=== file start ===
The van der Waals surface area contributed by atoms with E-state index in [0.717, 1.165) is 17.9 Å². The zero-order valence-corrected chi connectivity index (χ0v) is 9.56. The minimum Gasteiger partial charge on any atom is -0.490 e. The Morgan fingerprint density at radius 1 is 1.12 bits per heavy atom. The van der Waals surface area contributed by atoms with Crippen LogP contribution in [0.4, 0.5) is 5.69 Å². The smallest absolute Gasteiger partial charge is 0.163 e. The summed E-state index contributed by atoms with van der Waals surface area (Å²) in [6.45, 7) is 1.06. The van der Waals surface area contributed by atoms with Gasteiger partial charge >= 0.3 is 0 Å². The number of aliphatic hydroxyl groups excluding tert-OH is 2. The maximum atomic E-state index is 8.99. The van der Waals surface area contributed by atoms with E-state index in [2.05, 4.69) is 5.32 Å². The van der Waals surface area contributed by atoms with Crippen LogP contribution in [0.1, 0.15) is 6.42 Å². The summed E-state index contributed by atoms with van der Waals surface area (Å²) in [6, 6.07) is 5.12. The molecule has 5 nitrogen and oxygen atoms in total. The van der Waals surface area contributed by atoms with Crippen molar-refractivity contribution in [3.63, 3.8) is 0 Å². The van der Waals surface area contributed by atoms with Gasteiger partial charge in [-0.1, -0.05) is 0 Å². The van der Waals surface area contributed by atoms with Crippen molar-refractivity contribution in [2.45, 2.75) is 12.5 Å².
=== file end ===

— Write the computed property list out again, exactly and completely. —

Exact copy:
The van der Waals surface area contributed by atoms with E-state index in [0.717, 1.165) is 17.9 Å². The zero-order valence-corrected chi connectivity index (χ0v) is 9.56. The minimum Gasteiger partial charge on any atom is -0.490 e. The Morgan fingerprint density at radius 1 is 1.12 bits per heavy atom. The van der Waals surface area contributed by atoms with Crippen LogP contribution in [0.4, 0.5) is 5.69 Å². The smallest absolute Gasteiger partial charge is 0.163 e. The summed E-state index contributed by atoms with van der Waals surface area (Å²) in [6.45, 7) is 1.06. The van der Waals surface area contributed by atoms with Gasteiger partial charge >= 0.3 is 0 Å². The number of aliphatic hydroxyl groups excluding tert-OH is 2. The maximum atomic E-state index is 8.99. The van der Waals surface area contributed by atoms with E-state index in [2.05, 4.69) is 5.32 Å². The van der Waals surface area contributed by atoms with Crippen LogP contribution in [0.1, 0.15) is 6.42 Å². The summed E-state index contributed by atoms with van der Waals surface area (Å²) in [6, 6.07) is 5.12. The molecule has 5 nitrogen and oxygen atoms in total. The van der Waals surface area contributed by atoms with Crippen molar-refractivity contribution in [3.63, 3.8) is 0 Å². The van der Waals surface area contributed by atoms with Gasteiger partial charge in [-0.1, -0.05) is 0 Å². The van der Waals surface area contributed by atoms with Crippen molar-refractivity contribution in [2.45, 2.75) is 12.5 Å².